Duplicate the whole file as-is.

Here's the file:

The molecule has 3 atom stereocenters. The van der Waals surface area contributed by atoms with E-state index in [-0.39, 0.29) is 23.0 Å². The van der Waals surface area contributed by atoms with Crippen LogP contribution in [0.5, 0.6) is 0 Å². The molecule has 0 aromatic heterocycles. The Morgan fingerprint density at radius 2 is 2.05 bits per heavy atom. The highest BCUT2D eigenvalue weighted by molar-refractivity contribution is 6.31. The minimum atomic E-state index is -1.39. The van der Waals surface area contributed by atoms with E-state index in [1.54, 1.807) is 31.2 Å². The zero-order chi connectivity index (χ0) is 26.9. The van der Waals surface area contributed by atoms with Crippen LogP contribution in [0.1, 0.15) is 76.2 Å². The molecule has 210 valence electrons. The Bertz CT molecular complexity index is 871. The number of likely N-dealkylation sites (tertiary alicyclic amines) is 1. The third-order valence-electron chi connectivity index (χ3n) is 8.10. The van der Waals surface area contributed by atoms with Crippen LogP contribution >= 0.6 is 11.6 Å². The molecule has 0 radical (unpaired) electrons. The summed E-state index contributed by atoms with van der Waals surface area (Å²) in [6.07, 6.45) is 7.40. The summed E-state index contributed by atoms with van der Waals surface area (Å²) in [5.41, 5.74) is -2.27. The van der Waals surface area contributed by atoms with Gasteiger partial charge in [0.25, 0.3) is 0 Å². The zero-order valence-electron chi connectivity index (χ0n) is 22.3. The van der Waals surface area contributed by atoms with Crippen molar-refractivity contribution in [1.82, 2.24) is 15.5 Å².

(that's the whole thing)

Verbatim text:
The molecule has 3 atom stereocenters. The van der Waals surface area contributed by atoms with E-state index in [-0.39, 0.29) is 23.0 Å². The van der Waals surface area contributed by atoms with Crippen LogP contribution in [0.5, 0.6) is 0 Å². The molecule has 0 aromatic heterocycles. The Morgan fingerprint density at radius 2 is 2.05 bits per heavy atom. The highest BCUT2D eigenvalue weighted by molar-refractivity contribution is 6.31. The minimum atomic E-state index is -1.39. The van der Waals surface area contributed by atoms with E-state index in [1.54, 1.807) is 31.2 Å². The zero-order chi connectivity index (χ0) is 26.9. The van der Waals surface area contributed by atoms with Crippen LogP contribution in [0.1, 0.15) is 76.2 Å². The molecule has 210 valence electrons. The Bertz CT molecular complexity index is 871. The number of likely N-dealkylation sites (tertiary alicyclic amines) is 1. The third-order valence-electron chi connectivity index (χ3n) is 8.10. The van der Waals surface area contributed by atoms with Crippen LogP contribution >= 0.6 is 11.6 Å². The molecule has 0 radical (unpaired) electrons. The summed E-state index contributed by atoms with van der Waals surface area (Å²) in [6.07, 6.45) is 7.40. The summed E-state index contributed by atoms with van der Waals surface area (Å²) in [5.41, 5.74) is -2.27. The van der Waals surface area contributed by atoms with Gasteiger partial charge in [0.25, 0.3) is 0 Å². The zero-order valence-electron chi connectivity index (χ0n) is 22.3. The van der Waals surface area contributed by atoms with Crippen molar-refractivity contribution in [1.82, 2.24) is 15.5 Å².